The S&P 500 and Dow Jones Industrial Average were weighed down by lower energy shares as oil prices fell on Wednesday and added to concerns over low inflation, while healthcare and technology stocks helped lift the Nasdaq Composite index.
Energy was the weakest S&P sector with a 1.6 percent decline after oil prices reversed course during the morning session and domestic crude reached its lowest level since August, despite larger-than-expected declines in inventories. Continued weakness in oil futures added to investor worries over inflation.
The S&P bank stock index fell 0.8 percent over concerns that interest rate margins would be hurt by a flattening yield curve, which is also driven by inflation expectations.
The industrial sector index was also among the day’s worst hit indexes with a 0.7 percent drop. Caterpillar’s 3.3 percent share price drop weighed on the sector while a 1.6 percent rise in FedEx gave the index its largest positive push.
Investors looking for growth opportunities turned to the Nasdaq, which contains many technology and biotechnology companies. Healthcare stocks were helped by reports that President Trump’s efforts to rein in drug prices may be friendlier than expected.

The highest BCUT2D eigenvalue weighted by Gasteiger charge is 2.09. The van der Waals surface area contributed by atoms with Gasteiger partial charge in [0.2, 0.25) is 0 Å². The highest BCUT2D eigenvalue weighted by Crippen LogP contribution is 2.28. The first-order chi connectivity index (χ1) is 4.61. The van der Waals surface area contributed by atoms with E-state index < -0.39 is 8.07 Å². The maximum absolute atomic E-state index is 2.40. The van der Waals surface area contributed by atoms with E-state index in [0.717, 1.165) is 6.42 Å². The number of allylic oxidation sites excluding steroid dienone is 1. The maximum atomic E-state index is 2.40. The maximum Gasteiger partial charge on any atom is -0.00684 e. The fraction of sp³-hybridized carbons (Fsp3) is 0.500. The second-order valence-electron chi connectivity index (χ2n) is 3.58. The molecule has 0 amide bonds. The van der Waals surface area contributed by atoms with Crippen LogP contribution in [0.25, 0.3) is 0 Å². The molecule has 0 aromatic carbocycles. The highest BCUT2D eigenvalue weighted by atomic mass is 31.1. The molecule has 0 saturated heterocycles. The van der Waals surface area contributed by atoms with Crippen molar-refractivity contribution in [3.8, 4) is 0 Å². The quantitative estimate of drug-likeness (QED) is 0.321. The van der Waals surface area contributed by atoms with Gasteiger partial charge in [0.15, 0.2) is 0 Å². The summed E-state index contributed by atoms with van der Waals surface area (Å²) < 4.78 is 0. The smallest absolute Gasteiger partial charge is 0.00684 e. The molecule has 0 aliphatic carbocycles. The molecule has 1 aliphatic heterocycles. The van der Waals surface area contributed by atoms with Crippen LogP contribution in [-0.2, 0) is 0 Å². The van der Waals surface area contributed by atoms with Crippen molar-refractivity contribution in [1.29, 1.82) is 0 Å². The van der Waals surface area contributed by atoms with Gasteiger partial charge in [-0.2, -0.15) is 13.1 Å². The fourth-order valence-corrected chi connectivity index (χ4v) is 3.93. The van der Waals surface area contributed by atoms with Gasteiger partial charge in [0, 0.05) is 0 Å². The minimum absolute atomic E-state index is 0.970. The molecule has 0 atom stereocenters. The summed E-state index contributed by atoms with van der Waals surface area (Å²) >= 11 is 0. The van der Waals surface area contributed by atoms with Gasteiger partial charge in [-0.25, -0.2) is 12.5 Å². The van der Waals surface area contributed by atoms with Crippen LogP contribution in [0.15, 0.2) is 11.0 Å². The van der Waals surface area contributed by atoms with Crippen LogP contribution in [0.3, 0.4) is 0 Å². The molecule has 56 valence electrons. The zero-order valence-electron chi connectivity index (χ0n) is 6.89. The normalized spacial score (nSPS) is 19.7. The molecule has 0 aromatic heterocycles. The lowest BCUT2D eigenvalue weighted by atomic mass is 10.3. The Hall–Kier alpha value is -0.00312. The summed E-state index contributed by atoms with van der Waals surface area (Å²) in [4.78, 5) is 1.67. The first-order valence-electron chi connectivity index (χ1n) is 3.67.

The energy index has fallen 14.9 percent so far this year compared with an 8.9 percent rise for the S&P 500. Oil futures have fallen about 21 percent so far, this year. The four-company telecommunications sector was the second weakest with a 1.2 percent drop, with AT&T leading the percentage declines.
The Nasdaq biotechnology index was up 4.1 percent, on track for its larggest one-day gain since the day after Trump’s Nov. 8 election. Its biggest boosts were Celgene, and Regeneron, both of which gained more than 5 percent. Biogen rose 4.7 percent.
Approximately 7.16 billion shares changed hands on the major domestic equity exchanges, as compared to a 6.92 billion share average for the last 20 sessions.
Home Resales Rise Unexpectedly
Home resales were unexpectedly higher during May to the third highest monthly level in a decade and a chronic inventory shortage pushed the median home price to an all-time high. The National Association of Realtors said on Wednesday existing home sales increased 1.1 percent to a seasonally adjusted rate of 5.62 million units last month. Sales were up 2.7 percent from May 2016.